A Journal Of The Dark Arts
scene: antiquated rough-hewn stone corridors on the hillside. The weight of time is palpable in their ill-fitting confines. You look to the sky, to the starry expanses.
[camera angle pans upward, towards the inky blackness.]
transition. Suddenly the vantage point is from on high, being sucked into the voidness of space. The stone walls diminish, like the light at the end of a tunnel, like memories of home, like waking from a dream.
On this new long-player from prolific Newcastle-upon-Tyne sound artist Joseph Curwen, continues his ambitious quest to provide abstract soundscapes based upon the work of weird fiction legend H. P. Lovecraft. On this most recent installment (which happen about once a month), Curwen has forsaken the cthonic cults that worship the Great Old Ones with unspeakable rites and instead focuses on the deep space where they reside. He accomplishes this with 5 tracks of nearly static tones, slowly morphing and undulating nearly imperceptibly.
There is a feeling of weightlessness contained within these transmissions. Its like floating in the vacuum for what seems like forever, as all hallmarks and trademarks of time have long since left. This is infinite sensory deprivation, only occasionally interspersed with photons and ghostly radio transmissions brush past yr now useless ears.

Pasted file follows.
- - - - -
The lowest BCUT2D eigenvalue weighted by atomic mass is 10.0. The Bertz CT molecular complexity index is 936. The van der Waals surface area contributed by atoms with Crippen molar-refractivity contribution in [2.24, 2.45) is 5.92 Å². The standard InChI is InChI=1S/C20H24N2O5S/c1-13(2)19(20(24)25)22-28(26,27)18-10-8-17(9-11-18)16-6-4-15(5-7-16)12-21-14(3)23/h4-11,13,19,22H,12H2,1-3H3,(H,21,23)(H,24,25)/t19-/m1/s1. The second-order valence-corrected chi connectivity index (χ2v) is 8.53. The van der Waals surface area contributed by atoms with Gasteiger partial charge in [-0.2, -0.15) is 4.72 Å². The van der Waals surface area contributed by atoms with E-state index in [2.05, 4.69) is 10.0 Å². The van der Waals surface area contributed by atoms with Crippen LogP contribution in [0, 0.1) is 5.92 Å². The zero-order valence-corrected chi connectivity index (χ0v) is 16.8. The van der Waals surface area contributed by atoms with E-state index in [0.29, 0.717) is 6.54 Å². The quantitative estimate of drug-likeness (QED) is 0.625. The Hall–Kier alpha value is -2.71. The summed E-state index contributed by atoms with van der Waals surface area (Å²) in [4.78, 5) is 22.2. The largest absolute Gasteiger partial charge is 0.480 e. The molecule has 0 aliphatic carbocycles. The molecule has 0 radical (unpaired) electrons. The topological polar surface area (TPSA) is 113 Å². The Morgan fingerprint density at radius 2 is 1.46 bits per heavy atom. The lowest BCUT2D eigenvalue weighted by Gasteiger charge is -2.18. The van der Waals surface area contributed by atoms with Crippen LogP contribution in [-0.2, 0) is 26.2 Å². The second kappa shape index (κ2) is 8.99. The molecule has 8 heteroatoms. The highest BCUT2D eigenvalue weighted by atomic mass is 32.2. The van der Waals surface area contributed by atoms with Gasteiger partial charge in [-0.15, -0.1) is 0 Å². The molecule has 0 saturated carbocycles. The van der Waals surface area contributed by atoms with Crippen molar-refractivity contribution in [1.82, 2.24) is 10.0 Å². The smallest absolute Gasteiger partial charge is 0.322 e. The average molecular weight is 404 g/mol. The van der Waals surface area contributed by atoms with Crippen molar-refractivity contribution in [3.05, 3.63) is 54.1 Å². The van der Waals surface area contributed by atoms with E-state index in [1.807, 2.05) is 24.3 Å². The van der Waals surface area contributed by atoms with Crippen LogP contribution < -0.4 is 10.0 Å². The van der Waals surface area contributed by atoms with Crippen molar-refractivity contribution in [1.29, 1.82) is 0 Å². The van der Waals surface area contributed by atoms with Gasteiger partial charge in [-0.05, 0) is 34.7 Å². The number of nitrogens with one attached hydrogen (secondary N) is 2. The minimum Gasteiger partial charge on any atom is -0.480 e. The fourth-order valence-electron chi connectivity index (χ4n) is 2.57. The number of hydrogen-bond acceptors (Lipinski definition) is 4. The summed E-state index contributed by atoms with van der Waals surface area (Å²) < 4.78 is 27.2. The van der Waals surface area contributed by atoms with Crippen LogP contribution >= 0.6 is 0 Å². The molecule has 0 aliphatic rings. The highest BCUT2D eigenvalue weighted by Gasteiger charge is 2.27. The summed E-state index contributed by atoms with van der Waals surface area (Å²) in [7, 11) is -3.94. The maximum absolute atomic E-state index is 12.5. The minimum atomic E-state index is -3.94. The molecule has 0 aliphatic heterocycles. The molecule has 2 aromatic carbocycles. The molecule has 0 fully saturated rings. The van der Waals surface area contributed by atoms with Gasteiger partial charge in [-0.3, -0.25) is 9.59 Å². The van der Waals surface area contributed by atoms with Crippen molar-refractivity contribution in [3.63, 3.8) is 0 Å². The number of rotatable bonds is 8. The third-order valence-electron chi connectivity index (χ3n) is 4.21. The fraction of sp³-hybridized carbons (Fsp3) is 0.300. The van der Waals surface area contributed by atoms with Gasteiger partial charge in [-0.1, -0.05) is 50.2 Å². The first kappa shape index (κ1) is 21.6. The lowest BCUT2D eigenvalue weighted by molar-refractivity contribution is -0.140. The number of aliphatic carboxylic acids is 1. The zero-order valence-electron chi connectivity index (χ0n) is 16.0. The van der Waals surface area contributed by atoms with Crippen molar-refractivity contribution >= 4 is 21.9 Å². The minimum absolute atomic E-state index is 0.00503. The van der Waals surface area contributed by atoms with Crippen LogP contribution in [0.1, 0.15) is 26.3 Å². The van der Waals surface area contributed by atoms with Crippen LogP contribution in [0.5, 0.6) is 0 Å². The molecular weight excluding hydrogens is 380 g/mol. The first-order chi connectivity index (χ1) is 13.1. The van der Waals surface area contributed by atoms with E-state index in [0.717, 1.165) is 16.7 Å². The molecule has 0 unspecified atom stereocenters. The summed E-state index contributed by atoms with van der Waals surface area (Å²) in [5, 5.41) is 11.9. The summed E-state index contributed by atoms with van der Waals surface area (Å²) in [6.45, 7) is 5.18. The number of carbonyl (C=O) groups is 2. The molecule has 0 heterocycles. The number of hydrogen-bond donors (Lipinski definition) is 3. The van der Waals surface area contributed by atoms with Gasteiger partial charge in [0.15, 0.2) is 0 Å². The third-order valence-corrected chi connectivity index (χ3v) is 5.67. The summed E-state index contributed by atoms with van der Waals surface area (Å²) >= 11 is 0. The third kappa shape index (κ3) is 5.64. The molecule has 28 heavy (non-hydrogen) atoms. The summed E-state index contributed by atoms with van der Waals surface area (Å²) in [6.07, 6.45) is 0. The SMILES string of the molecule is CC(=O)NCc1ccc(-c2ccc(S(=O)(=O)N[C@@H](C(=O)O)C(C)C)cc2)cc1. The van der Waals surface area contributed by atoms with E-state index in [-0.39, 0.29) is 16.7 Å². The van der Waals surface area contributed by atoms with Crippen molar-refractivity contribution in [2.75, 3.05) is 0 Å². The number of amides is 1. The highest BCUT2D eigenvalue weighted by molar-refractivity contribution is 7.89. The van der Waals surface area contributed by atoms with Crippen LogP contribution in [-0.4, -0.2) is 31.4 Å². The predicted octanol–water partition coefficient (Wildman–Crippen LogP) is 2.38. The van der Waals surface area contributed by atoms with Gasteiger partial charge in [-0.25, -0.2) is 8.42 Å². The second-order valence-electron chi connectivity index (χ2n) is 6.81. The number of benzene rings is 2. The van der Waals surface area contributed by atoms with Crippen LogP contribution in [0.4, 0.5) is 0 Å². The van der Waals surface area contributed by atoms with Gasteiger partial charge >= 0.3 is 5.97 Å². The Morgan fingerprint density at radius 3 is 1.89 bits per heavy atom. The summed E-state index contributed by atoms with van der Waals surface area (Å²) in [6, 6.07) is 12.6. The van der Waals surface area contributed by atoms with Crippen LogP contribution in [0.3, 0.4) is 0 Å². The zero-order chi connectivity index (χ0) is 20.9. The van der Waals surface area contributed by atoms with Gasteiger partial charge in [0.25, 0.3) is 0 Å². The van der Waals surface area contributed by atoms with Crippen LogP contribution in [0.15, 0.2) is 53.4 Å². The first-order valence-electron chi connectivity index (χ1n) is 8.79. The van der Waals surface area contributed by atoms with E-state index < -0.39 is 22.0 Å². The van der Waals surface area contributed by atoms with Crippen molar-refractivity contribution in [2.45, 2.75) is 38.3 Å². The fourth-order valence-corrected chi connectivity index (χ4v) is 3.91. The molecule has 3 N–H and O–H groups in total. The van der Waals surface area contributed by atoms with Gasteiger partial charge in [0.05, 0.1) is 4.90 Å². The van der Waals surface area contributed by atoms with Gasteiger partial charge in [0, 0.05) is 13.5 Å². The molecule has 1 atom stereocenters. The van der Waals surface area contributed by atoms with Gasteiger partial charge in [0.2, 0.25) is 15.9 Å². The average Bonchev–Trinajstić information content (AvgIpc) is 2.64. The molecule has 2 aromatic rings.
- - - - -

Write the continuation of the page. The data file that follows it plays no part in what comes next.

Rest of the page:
As retro sci-fi and analog excursions continue to rise in the popular consciousness, people might do well to check out Curwen’s tones. It’s more like the soundtrack to Ridley Scott’s Aliens than Outer Space, however, and Curwen is evoking the actual vacuity of deep space, rather than a cinematic depiction. And his cosmos is populated by ancient, ageless, malevolent EVIL, so there is a sinister edge, even if its only in the context, buried beneath these longform compositions.
Lovecraft has become a patron saint of modern horror, so it is often overlooked that he often wrote Science Fiction, as well. His writing was the beginning of mankind coming to grips with its own insignificance in the cosmic spectrum, as we retreated further and further from the Earth-centric world-view, pre-Galileo. Space was the final frontier, oppressive in its unknowability. As the 20th century progressed, we filled in that blankness with wild imaginings, glossing over the dread with space westerns and friendly aliens, until we were able to convince ourselves that we knew what was out there.
Joseph Curwen is dismantling that veil, and taking us back to the wild void, where anything is possible, and Cosmic Horrors rub shoulders with inconceivable beauty.
These tone sculptures are remarkably static, making for the most patient of listening experiences. It sounds like what it might be like to be a radio astronomer, picking through noisy ambiance, hoping to find order or intelligent design amidst the chaos. This is best suited for those already keen on listening to field recordings and ambient sounds, that know how to make music from the industrial symphony that surrounds our daily life. It is a unique and meditative experience, an hour of Satori in an overly busy and crowded world.
In this way, Joseph Curwen is providing us with an invaluable service, the reminder to slow down and look up, to ponder yr place in things and as such, the meaning of yr life.
Cyclopean Stones is a fine addition, for those already familiar with his work, as mood music for an interstellar RPG or film, for those that enjoy retro SF or analog soundscapes. And for the unfamiliar, stop in and attune to DEEP LISTENING.